(Developer provided review code. RANCH SIMULATOR is in Early Access now.)
You’re out by the produce stand the other day
I spent a month with RANCH SIMULATOR and lived to tell the tale.
There’s a lot you can do in RANCH SIMULATOR, and even more that you’ll want to do but can’t. In its Early Access form, it’s a compelling mix of hardcore lifestyle simulation, which, for now, doesn’t quite reach the lofty goals it sets for itself.
Your grandfather has passed away and left you the family ranch. It’s a decrepit old place filled with nostalgia and promise, but little in the way of actual working utilities. But you’ve made a promise to restore it to the glory days and doggone it; that’s what you’ll do.
The first nights will pass under the stars in a little tent, the grand manor house in such a condition not even roaches will live there. From there, it’s cleaning up garbage, pulling down the old tapestry, fixing the old tractor. In short: chores.
Back to choring
These kinds of simulators remain something of a mystery to me. I’m what you’d call indoorsy, so the concept of spending my days outside doing yardwork is not particularly appealing. As such, games like STARDEW VALLEY or HARVEST MOON hold little interest to me, except as wish-fulfillment simulators. As in, sure, it would be nice to own a lot of lands and a beautiful ranch, but no, I’m not going to be choring on it.
But something about the strict dedication to minutiae in RANCH SIMULATOR does appeal to me. Maybe it’s the same gluttony for punishment that drives me to play DARK SOULS. In RANCH SIMULATOR, you wake up every morning bright and early, repeat the same chores that need repeating, and hopefully, you’ll have time to work on one more significant thing before the sun sets. That something at first is the house, and it sets the tone right off the bat.
Everything needs to be pulled down by hand, and each item is its own clickable object. Want to pull down a wall? You’ll have to remove the nails, the boards, the wallpaper, and every little tiny piece you can find first. After spending some forty-five minutes just tearing down the top two floors, I looked around in bewilderment. Is this really what I was spending my time on? But by then, I was already well into the project, and it felt wrong to leave it unfinished.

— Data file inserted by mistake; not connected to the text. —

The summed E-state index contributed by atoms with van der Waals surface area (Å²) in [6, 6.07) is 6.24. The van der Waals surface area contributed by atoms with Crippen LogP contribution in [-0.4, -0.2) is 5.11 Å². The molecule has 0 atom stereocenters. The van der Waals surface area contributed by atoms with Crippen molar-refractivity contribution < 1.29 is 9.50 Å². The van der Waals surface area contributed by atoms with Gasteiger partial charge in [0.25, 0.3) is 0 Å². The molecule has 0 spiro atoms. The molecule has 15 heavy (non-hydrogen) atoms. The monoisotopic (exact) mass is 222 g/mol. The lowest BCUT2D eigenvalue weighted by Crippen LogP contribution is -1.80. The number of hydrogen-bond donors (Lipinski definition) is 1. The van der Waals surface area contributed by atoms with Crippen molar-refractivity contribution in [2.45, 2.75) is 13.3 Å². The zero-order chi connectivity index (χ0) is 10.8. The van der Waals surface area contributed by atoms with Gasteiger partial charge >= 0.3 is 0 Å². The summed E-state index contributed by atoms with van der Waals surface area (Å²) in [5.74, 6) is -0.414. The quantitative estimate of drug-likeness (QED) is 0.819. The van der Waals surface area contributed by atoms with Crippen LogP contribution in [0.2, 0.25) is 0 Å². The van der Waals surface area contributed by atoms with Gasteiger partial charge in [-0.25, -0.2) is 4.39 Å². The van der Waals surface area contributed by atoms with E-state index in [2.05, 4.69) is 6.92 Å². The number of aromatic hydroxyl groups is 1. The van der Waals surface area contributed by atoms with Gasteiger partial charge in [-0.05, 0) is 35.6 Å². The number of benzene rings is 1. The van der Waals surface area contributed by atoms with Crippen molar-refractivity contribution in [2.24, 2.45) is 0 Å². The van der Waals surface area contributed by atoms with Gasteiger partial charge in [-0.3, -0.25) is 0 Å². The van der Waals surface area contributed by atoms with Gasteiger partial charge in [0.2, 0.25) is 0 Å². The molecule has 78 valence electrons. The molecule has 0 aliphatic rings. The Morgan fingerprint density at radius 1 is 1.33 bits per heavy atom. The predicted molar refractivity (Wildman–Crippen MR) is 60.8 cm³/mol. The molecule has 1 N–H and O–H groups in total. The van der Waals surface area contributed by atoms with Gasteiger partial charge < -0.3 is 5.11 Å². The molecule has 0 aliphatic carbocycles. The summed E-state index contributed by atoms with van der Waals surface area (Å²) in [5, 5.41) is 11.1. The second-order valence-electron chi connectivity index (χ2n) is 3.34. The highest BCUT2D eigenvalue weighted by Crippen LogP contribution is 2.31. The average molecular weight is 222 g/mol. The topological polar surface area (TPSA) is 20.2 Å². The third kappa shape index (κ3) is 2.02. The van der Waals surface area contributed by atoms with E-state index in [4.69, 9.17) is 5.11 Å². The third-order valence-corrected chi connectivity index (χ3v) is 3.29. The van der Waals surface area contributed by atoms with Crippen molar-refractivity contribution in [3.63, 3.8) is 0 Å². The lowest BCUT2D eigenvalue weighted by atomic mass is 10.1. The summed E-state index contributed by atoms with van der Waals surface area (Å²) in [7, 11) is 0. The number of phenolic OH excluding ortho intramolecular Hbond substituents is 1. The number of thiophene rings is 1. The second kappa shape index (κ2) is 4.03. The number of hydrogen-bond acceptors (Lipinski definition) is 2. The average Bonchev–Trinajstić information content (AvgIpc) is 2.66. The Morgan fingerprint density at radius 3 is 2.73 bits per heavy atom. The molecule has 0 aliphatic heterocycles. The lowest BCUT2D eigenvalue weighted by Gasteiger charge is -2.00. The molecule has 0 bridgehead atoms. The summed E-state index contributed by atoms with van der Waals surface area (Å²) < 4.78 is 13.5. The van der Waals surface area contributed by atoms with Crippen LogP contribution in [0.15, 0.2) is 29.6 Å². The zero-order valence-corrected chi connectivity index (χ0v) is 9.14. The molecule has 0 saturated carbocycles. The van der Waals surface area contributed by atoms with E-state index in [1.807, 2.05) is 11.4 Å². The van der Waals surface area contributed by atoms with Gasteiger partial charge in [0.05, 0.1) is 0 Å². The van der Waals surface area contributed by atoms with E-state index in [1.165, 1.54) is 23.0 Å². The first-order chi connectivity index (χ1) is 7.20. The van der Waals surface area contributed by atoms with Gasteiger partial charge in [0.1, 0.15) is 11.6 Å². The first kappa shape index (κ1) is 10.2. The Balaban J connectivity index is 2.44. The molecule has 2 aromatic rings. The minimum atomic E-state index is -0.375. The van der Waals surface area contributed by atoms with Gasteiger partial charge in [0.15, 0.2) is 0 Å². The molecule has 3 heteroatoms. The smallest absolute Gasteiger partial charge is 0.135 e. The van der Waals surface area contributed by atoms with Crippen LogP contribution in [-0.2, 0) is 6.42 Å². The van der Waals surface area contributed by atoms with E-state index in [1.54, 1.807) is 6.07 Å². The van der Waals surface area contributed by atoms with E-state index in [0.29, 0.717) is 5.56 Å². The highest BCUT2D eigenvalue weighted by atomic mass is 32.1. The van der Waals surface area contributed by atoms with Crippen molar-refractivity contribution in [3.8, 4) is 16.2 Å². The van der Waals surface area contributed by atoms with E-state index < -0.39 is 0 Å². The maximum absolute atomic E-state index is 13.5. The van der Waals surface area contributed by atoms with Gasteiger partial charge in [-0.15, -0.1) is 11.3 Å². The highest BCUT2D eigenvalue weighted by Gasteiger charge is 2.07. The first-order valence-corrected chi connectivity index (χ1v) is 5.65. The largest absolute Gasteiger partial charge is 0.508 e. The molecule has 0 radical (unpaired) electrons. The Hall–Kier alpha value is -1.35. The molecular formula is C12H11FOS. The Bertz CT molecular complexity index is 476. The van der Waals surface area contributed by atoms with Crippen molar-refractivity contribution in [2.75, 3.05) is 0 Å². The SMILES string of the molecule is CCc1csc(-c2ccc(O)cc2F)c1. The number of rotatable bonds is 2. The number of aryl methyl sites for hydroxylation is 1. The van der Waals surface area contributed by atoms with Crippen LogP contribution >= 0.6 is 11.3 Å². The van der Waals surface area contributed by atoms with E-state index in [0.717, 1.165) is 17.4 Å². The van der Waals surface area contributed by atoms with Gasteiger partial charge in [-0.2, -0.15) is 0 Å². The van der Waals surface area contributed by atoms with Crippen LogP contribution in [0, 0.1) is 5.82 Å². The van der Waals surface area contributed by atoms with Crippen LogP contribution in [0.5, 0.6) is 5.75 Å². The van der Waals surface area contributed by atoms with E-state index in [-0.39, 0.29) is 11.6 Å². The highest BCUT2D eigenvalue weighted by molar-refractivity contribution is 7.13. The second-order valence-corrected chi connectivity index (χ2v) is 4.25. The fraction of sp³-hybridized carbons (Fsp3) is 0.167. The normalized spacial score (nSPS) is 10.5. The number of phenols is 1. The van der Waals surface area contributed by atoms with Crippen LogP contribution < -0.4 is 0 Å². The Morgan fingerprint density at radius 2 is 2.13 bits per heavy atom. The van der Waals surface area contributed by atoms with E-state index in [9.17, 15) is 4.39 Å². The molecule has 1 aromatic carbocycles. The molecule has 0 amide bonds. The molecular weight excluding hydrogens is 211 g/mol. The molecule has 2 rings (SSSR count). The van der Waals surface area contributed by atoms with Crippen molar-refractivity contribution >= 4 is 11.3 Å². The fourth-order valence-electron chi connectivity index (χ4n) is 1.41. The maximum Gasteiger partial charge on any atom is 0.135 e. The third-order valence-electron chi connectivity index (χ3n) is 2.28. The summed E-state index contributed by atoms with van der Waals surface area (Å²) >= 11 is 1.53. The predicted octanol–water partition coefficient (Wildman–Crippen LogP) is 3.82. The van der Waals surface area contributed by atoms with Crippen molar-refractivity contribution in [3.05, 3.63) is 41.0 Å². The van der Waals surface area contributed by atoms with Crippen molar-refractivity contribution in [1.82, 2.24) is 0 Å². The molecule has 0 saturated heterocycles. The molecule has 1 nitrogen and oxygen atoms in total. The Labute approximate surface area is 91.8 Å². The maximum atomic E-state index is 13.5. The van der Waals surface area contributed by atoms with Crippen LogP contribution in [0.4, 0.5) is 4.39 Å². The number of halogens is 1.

Pitter-patter, let’s git at ‘er
There’s a kind of addictive sickness that RANCH SIMULATOR casts on the player. I can’t say it’s fun, but it’s certainly not-not-fun either. It’s one of those things where this stuff needs to get done, and nobody else is going to do it. I don’t know if it’s a kind of psychosis, but RANCH SIMULATOR milks it for all its worth.
Add to that a surprisingly engaging multiplayer mode, and RANCH SIMULATOR turns infuriatingly fun. Watching your friends work together to craft a working ranch has a zen-like quality to it. Even better are the late-night drunken hunting trips, which are just as asinine as they sound.
The game is in Early Access right now, which means it’s incomplete at the time of writing. I’ve spent on-and-off about a month with it, going through a few smaller updates to see how the project shapes up. So far, RANCH SIMULATOR improves constantly. There’s not exactly a plethora of things to do, but even the most mundane tasks will keep you occupied for a good ten hours or so.
That’ll do pig, that’ll do
While still a work in progress, many elements remain rough, and even for a niche subject, RANCH SIMULATOR is an acquired taste. Storefronts barely have UI’s, and the physics are wobbly. Driving, in particular, is a pain. Even little things like placing items or building things feel like they could do with a couple of extra days in refinement.
But that’s what you’d expect from an Early Access game. Part of the fun is seeing how these things take shape, and even over a month, it’s evident that RANCH SIMULATOR knows where it’s going.
For the dedicated, it’s the kind of lifestyle management that appeals to a certain few, but they, in turn, will love it to bits. The rest of us can admire the dedication to something as strangely appealing as farming and how developer Toxic Dog has picked up the fine details of just what drives people to this sort of thing.
As always, I don’t score Early Access titles, but I will return to RANCH SIMULATOR later in the year when it releases fully for a complete review. Until then, give it a look. It’s certainly unlike anything else out there.